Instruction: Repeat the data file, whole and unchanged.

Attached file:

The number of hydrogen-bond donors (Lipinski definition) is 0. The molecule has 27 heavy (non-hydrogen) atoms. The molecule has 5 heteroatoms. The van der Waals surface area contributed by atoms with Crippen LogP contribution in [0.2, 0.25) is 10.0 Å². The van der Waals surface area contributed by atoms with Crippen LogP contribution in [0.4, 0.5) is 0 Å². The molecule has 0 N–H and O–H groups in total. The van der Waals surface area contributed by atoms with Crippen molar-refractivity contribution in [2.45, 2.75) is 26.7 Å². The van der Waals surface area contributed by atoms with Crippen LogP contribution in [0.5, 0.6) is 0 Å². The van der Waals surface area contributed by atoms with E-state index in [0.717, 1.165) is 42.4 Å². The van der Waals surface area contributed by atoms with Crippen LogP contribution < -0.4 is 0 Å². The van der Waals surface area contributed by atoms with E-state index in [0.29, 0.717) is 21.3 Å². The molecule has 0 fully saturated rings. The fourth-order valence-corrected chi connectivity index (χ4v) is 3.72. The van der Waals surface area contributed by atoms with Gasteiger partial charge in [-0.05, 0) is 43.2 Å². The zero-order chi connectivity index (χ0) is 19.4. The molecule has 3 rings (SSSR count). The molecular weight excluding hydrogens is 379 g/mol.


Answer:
The number of hydrogen-bond donors (Lipinski definition) is 0. The molecule has 27 heavy (non-hydrogen) atoms. The molecule has 5 heteroatoms. The van der Waals surface area contributed by atoms with Crippen LogP contribution in [0.2, 0.25) is 10.0 Å². The van der Waals surface area contributed by atoms with Crippen LogP contribution in [0.4, 0.5) is 0 Å². The molecule has 0 N–H and O–H groups in total. The van der Waals surface area contributed by atoms with Crippen molar-refractivity contribution in [2.45, 2.75) is 26.7 Å². The van der Waals surface area contributed by atoms with Crippen LogP contribution in [0.5, 0.6) is 0 Å². The van der Waals surface area contributed by atoms with E-state index in [0.717, 1.165) is 42.4 Å². The van der Waals surface area contributed by atoms with Crippen LogP contribution < -0.4 is 0 Å². The van der Waals surface area contributed by atoms with E-state index in [0.29, 0.717) is 21.3 Å². The molecule has 0 fully saturated rings. The fourth-order valence-corrected chi connectivity index (χ4v) is 3.72. The van der Waals surface area contributed by atoms with Gasteiger partial charge in [-0.05, 0) is 43.2 Å². The zero-order chi connectivity index (χ0) is 19.4. The molecule has 3 rings (SSSR count). The molecular weight excluding hydrogens is 379 g/mol.